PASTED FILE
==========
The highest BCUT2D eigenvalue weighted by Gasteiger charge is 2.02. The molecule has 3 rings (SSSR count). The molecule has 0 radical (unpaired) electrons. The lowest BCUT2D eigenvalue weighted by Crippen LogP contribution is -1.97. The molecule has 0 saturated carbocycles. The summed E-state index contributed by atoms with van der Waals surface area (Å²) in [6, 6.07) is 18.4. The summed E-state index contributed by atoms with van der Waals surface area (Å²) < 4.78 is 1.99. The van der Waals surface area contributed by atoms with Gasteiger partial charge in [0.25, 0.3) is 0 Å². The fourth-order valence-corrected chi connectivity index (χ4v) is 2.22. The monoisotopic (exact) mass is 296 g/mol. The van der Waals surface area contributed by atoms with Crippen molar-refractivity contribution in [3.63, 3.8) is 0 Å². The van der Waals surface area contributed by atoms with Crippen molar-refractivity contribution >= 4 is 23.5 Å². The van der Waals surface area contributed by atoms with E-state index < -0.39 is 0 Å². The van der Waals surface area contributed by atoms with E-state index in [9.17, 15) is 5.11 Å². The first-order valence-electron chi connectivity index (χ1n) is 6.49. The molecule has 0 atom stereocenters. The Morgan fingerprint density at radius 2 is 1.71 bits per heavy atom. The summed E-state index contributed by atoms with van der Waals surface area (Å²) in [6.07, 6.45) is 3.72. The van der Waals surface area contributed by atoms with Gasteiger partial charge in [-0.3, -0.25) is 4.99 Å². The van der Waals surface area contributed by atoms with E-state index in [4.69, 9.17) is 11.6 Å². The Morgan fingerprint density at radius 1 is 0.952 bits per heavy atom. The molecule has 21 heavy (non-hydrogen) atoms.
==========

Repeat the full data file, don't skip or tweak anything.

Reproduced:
The highest BCUT2D eigenvalue weighted by Gasteiger charge is 2.02. The molecule has 3 rings (SSSR count). The molecule has 0 radical (unpaired) electrons. The lowest BCUT2D eigenvalue weighted by Crippen LogP contribution is -1.97. The molecule has 0 saturated carbocycles. The summed E-state index contributed by atoms with van der Waals surface area (Å²) in [6, 6.07) is 18.4. The summed E-state index contributed by atoms with van der Waals surface area (Å²) < 4.78 is 1.99. The van der Waals surface area contributed by atoms with Gasteiger partial charge in [0.25, 0.3) is 0 Å². The fourth-order valence-corrected chi connectivity index (χ4v) is 2.22. The monoisotopic (exact) mass is 296 g/mol. The van der Waals surface area contributed by atoms with Crippen molar-refractivity contribution in [3.63, 3.8) is 0 Å². The van der Waals surface area contributed by atoms with Crippen molar-refractivity contribution >= 4 is 23.5 Å². The van der Waals surface area contributed by atoms with E-state index < -0.39 is 0 Å². The van der Waals surface area contributed by atoms with E-state index in [9.17, 15) is 5.11 Å². The first-order valence-electron chi connectivity index (χ1n) is 6.49. The molecule has 0 atom stereocenters. The Morgan fingerprint density at radius 2 is 1.71 bits per heavy atom. The summed E-state index contributed by atoms with van der Waals surface area (Å²) in [6.07, 6.45) is 3.72. The van der Waals surface area contributed by atoms with Gasteiger partial charge in [-0.3, -0.25) is 4.99 Å². The van der Waals surface area contributed by atoms with E-state index in [4.69, 9.17) is 11.6 Å². The Morgan fingerprint density at radius 1 is 0.952 bits per heavy atom. The molecule has 21 heavy (non-hydrogen) atoms.